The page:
We always try and put our maps up on large paper up on every wall that we can here, so that you can stand around and point at stages. What you don't get, is people standing around a screen over a designer’s shoulder, saying this, that and the other. Let's move that, let's change that. It becomes, let's point at the journey and remember at a 20,000, 30,000 foot level ... Whatever you want to call it but we're trying to have a good journey, not a good page. That kind of thing really allowed that conversation to be at that level, which is much more important.
One of our design principles is that we don't believe in best practices for anything got to do with UI solutions. We believe in best practices for how you find out the right answer, not what you should create.
If we hadn't’ve started with a journey map, we would've had a differently designed version of the same journey. We would've started from the UI out, rather than the journey in. All of our discussions were about how can we change the journey? The starting point of that piece of work wasn't how can we change the journey; it was, what can we tweak to improve the conversion rate of the journey. The journey map let us have a bird’s eye view, zoom out a bit and realize that bigger changes had to be made.
Jim: Products are always changing. Customer demands and requirements are changing and those kinds of things. It's not a one and done thing. It needs to be a habit. It needs to be something that you're doing all the time and that is comparing the reality of the customer experience to what you're actually delivering and constantly course-correcting, constantly course-correcting that and visualizing that it's one tool.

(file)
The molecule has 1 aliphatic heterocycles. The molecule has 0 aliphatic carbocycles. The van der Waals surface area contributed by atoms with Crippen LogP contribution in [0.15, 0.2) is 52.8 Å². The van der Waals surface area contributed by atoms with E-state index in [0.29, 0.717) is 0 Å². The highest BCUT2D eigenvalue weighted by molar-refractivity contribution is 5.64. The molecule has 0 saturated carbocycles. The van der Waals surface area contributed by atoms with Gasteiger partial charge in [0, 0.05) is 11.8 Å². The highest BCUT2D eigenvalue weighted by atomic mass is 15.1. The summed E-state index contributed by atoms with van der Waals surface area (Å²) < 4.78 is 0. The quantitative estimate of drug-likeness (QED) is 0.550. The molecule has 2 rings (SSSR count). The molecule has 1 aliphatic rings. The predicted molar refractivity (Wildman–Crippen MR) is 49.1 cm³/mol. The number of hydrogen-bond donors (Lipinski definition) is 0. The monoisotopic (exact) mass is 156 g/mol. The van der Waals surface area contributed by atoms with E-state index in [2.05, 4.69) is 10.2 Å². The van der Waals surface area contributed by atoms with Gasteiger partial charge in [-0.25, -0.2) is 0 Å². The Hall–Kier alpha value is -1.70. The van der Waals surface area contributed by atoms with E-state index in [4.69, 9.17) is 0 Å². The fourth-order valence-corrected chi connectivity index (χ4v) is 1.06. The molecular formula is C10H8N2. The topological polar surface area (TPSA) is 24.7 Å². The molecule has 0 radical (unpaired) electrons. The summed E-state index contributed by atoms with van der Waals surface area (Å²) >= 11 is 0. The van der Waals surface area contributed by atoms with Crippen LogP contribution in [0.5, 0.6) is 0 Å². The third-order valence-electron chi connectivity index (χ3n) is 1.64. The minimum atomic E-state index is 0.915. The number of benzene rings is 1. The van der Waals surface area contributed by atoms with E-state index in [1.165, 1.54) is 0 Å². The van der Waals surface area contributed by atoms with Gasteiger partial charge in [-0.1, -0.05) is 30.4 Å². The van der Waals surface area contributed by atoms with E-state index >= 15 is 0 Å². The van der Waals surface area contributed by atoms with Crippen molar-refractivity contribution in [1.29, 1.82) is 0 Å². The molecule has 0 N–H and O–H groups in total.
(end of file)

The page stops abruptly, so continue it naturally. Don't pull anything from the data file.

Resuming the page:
I talk a lot about the difference between a map, a thing, a noun, a document, versus mapping, which is a verb. It's an activity and it's conversations first and foremost. It's through those conversations that you come to a common aligned agreement or understanding.
Jared: It all comes down to evidence. If you find the dented candlestick, hidden behind the couch, that’s a pretty easy way to start getting everyone on the same page. You start your journey down the trail of evidence to arrive at the correct conclusion.
Conor got everyone on the same page, first by drawing how his co-workers thought the design worked, then by drawing how it really worked. The difference revealed where the true crime scene was, and illuminated the path to success.
Journey maps are a trail of evidence. When you gather everyone to see the steps your users have to go through, you gain new understanding about your own designs.
This UIE podcast is brought to you by UIE’s All You Can Learn library of fantastic UX presentations and seminars.
We just recorded Jim Kalbach’s wonderful UX Immersion: Interactions talk, Building Consensus by Mapping Experiences. In this talk, Jim discusses how Design Thinking, Lean UX, and Mapping Experiences are just a few methods that designers can use to lead strategic conversations toward customer-centric solutions.
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This UIE podcast was written and produced by Sean Carmichael. We'd like to give special thanks to Jim Kalbach and Conor Ward for appearing on this episode.